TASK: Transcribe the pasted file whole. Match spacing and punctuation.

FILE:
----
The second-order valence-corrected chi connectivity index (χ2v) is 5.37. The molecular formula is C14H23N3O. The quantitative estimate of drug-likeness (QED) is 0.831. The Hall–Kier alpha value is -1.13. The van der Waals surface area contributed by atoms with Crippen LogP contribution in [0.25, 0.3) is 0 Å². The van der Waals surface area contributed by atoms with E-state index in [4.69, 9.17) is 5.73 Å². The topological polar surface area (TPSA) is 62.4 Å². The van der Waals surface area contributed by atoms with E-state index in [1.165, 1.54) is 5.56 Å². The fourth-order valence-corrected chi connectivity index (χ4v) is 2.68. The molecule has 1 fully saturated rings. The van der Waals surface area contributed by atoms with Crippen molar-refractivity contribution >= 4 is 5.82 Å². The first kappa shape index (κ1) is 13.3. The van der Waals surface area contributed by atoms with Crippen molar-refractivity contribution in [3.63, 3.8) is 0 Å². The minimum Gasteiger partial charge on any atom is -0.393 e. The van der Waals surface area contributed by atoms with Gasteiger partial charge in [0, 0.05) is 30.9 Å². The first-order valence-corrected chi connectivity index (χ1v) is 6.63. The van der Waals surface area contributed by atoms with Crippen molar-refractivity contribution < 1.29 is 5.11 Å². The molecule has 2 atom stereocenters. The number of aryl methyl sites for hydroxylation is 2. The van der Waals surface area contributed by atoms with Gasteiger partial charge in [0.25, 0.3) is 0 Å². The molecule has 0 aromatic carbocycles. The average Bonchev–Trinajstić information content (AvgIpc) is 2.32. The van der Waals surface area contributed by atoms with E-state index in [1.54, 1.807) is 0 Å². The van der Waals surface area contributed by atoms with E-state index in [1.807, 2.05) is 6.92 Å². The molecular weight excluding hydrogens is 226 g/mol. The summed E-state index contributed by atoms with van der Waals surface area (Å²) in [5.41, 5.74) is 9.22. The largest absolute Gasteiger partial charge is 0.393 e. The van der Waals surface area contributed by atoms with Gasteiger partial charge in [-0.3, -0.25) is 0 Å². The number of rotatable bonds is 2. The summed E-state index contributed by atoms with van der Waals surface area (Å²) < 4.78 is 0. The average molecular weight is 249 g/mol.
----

The second-order valence-corrected chi connectivity index (χ2v) is 5.37. The molecular formula is C14H23N3O. The quantitative estimate of drug-likeness (QED) is 0.831. The Hall–Kier alpha value is -1.13. The van der Waals surface area contributed by atoms with Crippen LogP contribution in [0.25, 0.3) is 0 Å². The van der Waals surface area contributed by atoms with E-state index in [4.69, 9.17) is 5.73 Å². The topological polar surface area (TPSA) is 62.4 Å². The van der Waals surface area contributed by atoms with E-state index in [1.165, 1.54) is 5.56 Å². The fourth-order valence-corrected chi connectivity index (χ4v) is 2.68. The molecule has 1 fully saturated rings. The van der Waals surface area contributed by atoms with Crippen molar-refractivity contribution >= 4 is 5.82 Å². The first kappa shape index (κ1) is 13.3. The van der Waals surface area contributed by atoms with Crippen molar-refractivity contribution in [3.63, 3.8) is 0 Å². The minimum Gasteiger partial charge on any atom is -0.393 e. The van der Waals surface area contributed by atoms with Gasteiger partial charge in [0, 0.05) is 30.9 Å². The first-order valence-corrected chi connectivity index (χ1v) is 6.63. The van der Waals surface area contributed by atoms with Crippen molar-refractivity contribution < 1.29 is 5.11 Å². The molecule has 2 atom stereocenters. The number of aryl methyl sites for hydroxylation is 2. The van der Waals surface area contributed by atoms with Gasteiger partial charge in [0.25, 0.3) is 0 Å². The molecule has 0 aromatic carbocycles. The average Bonchev–Trinajstić information content (AvgIpc) is 2.32. The van der Waals surface area contributed by atoms with E-state index in [1.54, 1.807) is 0 Å². The van der Waals surface area contributed by atoms with E-state index in [1.807, 2.05) is 6.92 Å². The molecular weight excluding hydrogens is 226 g/mol. The summed E-state index contributed by atoms with van der Waals surface area (Å²) in [5.41, 5.74) is 9.22. The largest absolute Gasteiger partial charge is 0.393 e. The van der Waals surface area contributed by atoms with Gasteiger partial charge in [-0.3, -0.25) is 0 Å². The number of rotatable bonds is 2. The summed E-state index contributed by atoms with van der Waals surface area (Å²) < 4.78 is 0. The average molecular weight is 249 g/mol.